If conventional white-water rafting seems a little old hat you might be interested in signing up for its modern cousin – white water sledging. Thrills and spills are still very much the theme but you swap the raft for a specially-designed body board of which you are the solo pilot and steer (allegedly) by means of the flippers on your feet. The perspective is eye-level and – as with conventional white-water rafting – there will be serene sections where you can get your breath back and take-in some of the stunning river scenery around you. Otherwise your white-knuckle ride involves a great deal of racing, lurching, shooting rapids, playing with whirlpools, tackling standing waves and testing your mettle with mighty rock jump entries.

Experiences range from mainly tranquil floats on grade 2 rated river sections to extreme surfing on rather more challenging grade 4 offerings.

Where: Rotorua and Queenstown

Base Jumping

If you are an adrenaline-experience collector you'll gain no greater kudos than by being able to say you have a base jump under your belt. Chances to do this commercially around the world are few but New Zealand of course makes it possible. Your setting and launch site for your wire-attached base jump is Auckland's iconic Sky Tower. Here you can experience a gut-wrenching 11 seconds of free-fall as you plummet towards earth at 85 kph followed by a dignified, controlled landing in the Sky City Plaza surrounded by the admiring gazes of onlookers.

The Skytower is also home to the Skywalk which allows thrill-seekers to take a saunter around a very narrow platform without walls or barriers of any kind at 192 metres above the city.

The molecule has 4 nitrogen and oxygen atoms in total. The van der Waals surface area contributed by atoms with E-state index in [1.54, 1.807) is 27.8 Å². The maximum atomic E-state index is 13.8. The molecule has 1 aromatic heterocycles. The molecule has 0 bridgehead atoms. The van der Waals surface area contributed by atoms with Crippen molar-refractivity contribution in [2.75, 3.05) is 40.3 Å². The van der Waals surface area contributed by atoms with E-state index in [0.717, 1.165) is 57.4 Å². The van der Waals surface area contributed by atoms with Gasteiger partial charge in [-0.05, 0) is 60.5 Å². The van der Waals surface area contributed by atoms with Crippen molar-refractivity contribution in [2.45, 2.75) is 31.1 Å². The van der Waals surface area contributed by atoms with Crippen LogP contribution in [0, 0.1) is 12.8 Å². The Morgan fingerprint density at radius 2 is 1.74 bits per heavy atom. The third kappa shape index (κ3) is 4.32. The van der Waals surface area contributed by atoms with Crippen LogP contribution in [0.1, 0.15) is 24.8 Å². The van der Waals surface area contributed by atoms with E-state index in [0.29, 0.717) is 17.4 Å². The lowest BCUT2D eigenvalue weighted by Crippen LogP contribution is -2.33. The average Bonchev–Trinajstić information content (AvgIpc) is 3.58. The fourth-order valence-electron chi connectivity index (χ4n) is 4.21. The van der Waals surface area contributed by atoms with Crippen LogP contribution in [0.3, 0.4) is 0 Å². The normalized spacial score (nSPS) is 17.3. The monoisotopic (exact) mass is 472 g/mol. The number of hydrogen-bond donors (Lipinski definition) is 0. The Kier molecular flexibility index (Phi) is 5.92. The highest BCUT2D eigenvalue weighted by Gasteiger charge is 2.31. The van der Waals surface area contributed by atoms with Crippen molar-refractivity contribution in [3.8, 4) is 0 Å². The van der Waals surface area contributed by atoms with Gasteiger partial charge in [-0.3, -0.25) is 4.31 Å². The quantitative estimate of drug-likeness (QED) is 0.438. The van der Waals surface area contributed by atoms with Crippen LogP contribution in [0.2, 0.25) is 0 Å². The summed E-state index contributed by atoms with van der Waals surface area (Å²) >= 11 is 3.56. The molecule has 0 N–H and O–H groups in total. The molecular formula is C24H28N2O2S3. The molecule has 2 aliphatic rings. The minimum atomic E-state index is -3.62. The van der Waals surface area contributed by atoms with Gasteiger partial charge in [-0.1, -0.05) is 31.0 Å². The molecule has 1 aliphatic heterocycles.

Where: Auckland

Credit: Mark Downey
Credit: Mark Downey

Giant Dune Sand Surfing

Unlike most of the other high adrenalin activities this one won't cost you a penny. This is how you do it. First – find an enormous dune. Second - trudge your way to the top, not forgetting to take with you a body board/tea-tray/piece of cardboard etc. Third - launch yourself head-first down a seemingly vertical slope.

Speeds are high and should your ride end in a wipe-out expect to be finding sand in the most unlikely of personal places for the next few days. Assuming a belly-down body board position is the way most go but there are also the crazy few who do it standing up.

Where: The number one spot are the Te Paki dunes at the north end of Ninety Mile Beach in the Far North of the North Island but there are a few other spots as well.

Anti-Gravity, Bodyflying

Calling all those who cherish dreams of flying like a super hero. In reality this isn't a true anti-gravity experience but rather an unattached suspension at the top of a mighty blast of air around 4 metres from the ground. Your flight master will have kitted you out first with a flight suit and shared his secret tips and tricks for optimising your gravity-defying fun.

There is currently only one place in New Zealand where you can bodyfly and that's in Rotorua.

Where: Rotorua


The Skywire is another 'one of a kind' experience for all those whose day is not quite complete without a little terror. Imagine a combo with elements of both flying fox and four person chairlift, soaring 150 metres above the ground and perhaps you are now picturing this particular attraction which will whizz you through the most extreme sections at 100 kph.

Where: Just outside Nelson, South Island


Here's a potential heart thumper for all those who like a little variety in their dare-devil exploits. Canyoning will see you racing down zip-lines, abseiling waterfalls, shooting down challenging water chutes, swimming across pools, jumping from great heights and otherwise utilising any kind of scrambling, climbing, slipping or sliding method of choice to make your way across wet rock surfaces. Being thoroughly soaked for the entirety of your canyoning fun is standard but wetsuits and hard hats are supplied.

Where: There are lots of canyons in New Zealand so there are plenty of places to try your hand at canyoning. These include Auckland/Piha and the Coromandel on the North Island and Wanaka, Queenstown and the Abel Tasman on the South Island.